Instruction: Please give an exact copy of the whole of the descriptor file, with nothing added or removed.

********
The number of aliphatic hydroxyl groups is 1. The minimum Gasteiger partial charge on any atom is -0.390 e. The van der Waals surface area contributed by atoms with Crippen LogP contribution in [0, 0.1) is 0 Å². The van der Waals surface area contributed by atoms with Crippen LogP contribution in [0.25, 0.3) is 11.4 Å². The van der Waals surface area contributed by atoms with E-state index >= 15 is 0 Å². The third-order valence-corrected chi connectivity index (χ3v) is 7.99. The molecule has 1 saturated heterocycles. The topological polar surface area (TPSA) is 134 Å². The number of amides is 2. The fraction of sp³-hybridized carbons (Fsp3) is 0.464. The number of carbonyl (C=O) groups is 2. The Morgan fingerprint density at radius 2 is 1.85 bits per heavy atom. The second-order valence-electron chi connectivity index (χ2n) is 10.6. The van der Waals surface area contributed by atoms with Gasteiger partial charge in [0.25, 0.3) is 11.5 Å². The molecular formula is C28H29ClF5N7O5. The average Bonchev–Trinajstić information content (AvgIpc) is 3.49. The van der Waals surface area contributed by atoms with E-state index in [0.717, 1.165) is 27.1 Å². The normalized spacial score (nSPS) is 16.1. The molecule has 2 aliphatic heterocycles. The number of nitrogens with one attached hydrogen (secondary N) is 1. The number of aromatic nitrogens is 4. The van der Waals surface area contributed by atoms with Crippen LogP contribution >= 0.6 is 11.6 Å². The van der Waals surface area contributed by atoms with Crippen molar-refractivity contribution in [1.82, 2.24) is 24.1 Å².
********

The number of aliphatic hydroxyl groups is 1. The minimum Gasteiger partial charge on any atom is -0.390 e. The van der Waals surface area contributed by atoms with Crippen LogP contribution in [0, 0.1) is 0 Å². The van der Waals surface area contributed by atoms with Crippen LogP contribution in [0.25, 0.3) is 11.4 Å². The van der Waals surface area contributed by atoms with E-state index >= 15 is 0 Å². The third-order valence-corrected chi connectivity index (χ3v) is 7.99. The molecule has 1 saturated heterocycles. The topological polar surface area (TPSA) is 134 Å². The number of amides is 2. The fraction of sp³-hybridized carbons (Fsp3) is 0.464. The number of carbonyl (C=O) groups is 2. The Morgan fingerprint density at radius 2 is 1.85 bits per heavy atom. The second-order valence-electron chi connectivity index (χ2n) is 10.6. The van der Waals surface area contributed by atoms with Gasteiger partial charge in [0.25, 0.3) is 11.5 Å². The molecular formula is C28H29ClF5N7O5. The average Bonchev–Trinajstić information content (AvgIpc) is 3.49. The van der Waals surface area contributed by atoms with E-state index in [0.717, 1.165) is 27.1 Å². The normalized spacial score (nSPS) is 16.1. The molecule has 2 aliphatic heterocycles. The number of nitrogens with one attached hydrogen (secondary N) is 1. The number of aromatic nitrogens is 4. The van der Waals surface area contributed by atoms with Crippen LogP contribution >= 0.6 is 11.6 Å². The van der Waals surface area contributed by atoms with Crippen molar-refractivity contribution in [1.82, 2.24) is 24.1 Å².